Oakland authorities begin evicting Wood Street encampment residents

After months of legal battles and stalled evictions, the message on Monday to the residents still living at Oakland's Wood Street Commons encampment was this: Eviction day is here. 

Bulldozers and garbage trucks showed up early and spent the day beginning to remove trash, debris and the belongings of the roughly 70 people who call the encampment home. 

"Everybody stay calm," resident Morgan Carter-Griffin called to her peers over her megaphone. "It’s going to be OK. Put all the stuff you don’t want out front if you haven’t done it already."

"We’re not leaving easily," the Wood Street People's Collective member said ahead of the 9 a.m. eviction start time. "We’ve got to stand for something."

Despite her pleas, Carter-Griffin watched along with fellow residents and their advocates as equipment cleared a portion of Wood Street.

The eviction process will last at least two weeks, the city said, to give people time to clear out and relocate.

"We will continue that outreach to ensure that we are engaged with everyone, providing them the opportunity to accept city shelter and shelter in other city programs," said Oakland Assistant City Administrator LaTonda Simmons said. 

City crews towed 12 vehicles from the encampment Monday, and four unhoused residents agreed to relocate to a new cabin shelter program.

Simmons said it took intense planning to accomplish two key goals related to the encampment closure including transitioning the unhoused into available shelter and turn the property over to a developer to build 170 permanently affordable housing units.

"We have to use the city shelter and the shelters we have stood up to be able to assist with these closures," she said. "It's important."

These large-scale encampment sweeps have been a point of contention and left the encampment in legal limbo for years.

The eviction process comes after a temporary restraining order was lifted in late February. The presiding judge determined there was adequate housing for the unhoused living at Wood Street Commons.

"I don’t like the stress it’s bringing to my neighbors, friends and family," Carter-Griffin said. "We have a whole array of people with different levels of stress today."

At one point Monday, the cleanup was delayed as activists blocked the heavy machinery. They were eventually cleared without incident.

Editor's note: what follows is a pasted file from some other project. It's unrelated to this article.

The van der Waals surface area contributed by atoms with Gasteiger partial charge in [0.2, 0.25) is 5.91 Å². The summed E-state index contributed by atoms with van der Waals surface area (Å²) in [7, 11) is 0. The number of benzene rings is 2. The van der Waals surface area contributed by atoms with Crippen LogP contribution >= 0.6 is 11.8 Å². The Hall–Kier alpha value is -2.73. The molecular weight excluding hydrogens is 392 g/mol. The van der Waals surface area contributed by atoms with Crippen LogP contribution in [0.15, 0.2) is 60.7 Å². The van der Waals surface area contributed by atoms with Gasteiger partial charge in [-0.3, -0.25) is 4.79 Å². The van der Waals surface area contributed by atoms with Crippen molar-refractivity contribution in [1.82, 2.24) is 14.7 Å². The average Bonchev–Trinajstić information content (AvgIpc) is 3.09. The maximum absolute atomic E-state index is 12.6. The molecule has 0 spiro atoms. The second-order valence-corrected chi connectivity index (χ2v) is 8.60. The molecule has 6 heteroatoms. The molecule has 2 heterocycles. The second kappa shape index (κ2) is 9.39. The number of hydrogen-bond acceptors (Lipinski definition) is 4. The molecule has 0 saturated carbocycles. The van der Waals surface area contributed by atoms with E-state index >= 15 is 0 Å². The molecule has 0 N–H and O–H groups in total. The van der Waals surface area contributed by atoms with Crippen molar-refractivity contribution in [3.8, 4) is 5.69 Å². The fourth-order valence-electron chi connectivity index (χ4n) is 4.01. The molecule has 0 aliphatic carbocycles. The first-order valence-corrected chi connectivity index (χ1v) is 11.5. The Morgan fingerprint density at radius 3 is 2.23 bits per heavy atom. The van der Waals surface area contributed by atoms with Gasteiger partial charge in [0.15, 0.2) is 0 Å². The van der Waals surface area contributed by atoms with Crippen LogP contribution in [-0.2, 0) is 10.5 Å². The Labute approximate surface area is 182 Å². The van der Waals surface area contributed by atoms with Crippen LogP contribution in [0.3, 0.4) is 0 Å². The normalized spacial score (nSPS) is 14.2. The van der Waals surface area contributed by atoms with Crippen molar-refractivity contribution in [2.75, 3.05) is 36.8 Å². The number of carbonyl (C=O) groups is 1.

"It’s upsetting," said Kimmie Morris. "I’m looking for my son, Stephen. He’s in transitional housing but he still stays here on occasion."

Morris was hoping to find her son and some of his belongings at the reunification area but was unsuccessful. She admitted the area needs to be cleaned up but also doesn’t want to see people displaced again.

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"Moving forward, I hope they just take time and patience and don’t just bulldoze everybody out like that," she said.

The city said outreach teams are engaging with unhoused residents one by one to offer a range of housing and shelter options, employment support, and other services and programs.

That includes a new 100-bed Wood Street community cabins program, funded by an $8.3 million grant from the state. There's also a new safe RV parking site on 66th Avenue.

But homeless advocates argue it's not a permanent solution.

"Those are what they call glorified prisons," Xochitl Bernadette Moreno said. "They're inadequate to meet the needs, the basic human needs, the basic human rights of a person. They were able to create a very thriving community and today that community is being torn apart."

Police were spotted throughout the encampment but no major incidents occurred.

For her part, Carter-Griffin said that she hoped the city would include the unhoused community as the future of the property takes on a new chapter. 

"The city needs to cooperate with us," she said. "They can’t get rid of us. We’re dug in like ticks. We’re part of the spine of the tree of Oakland."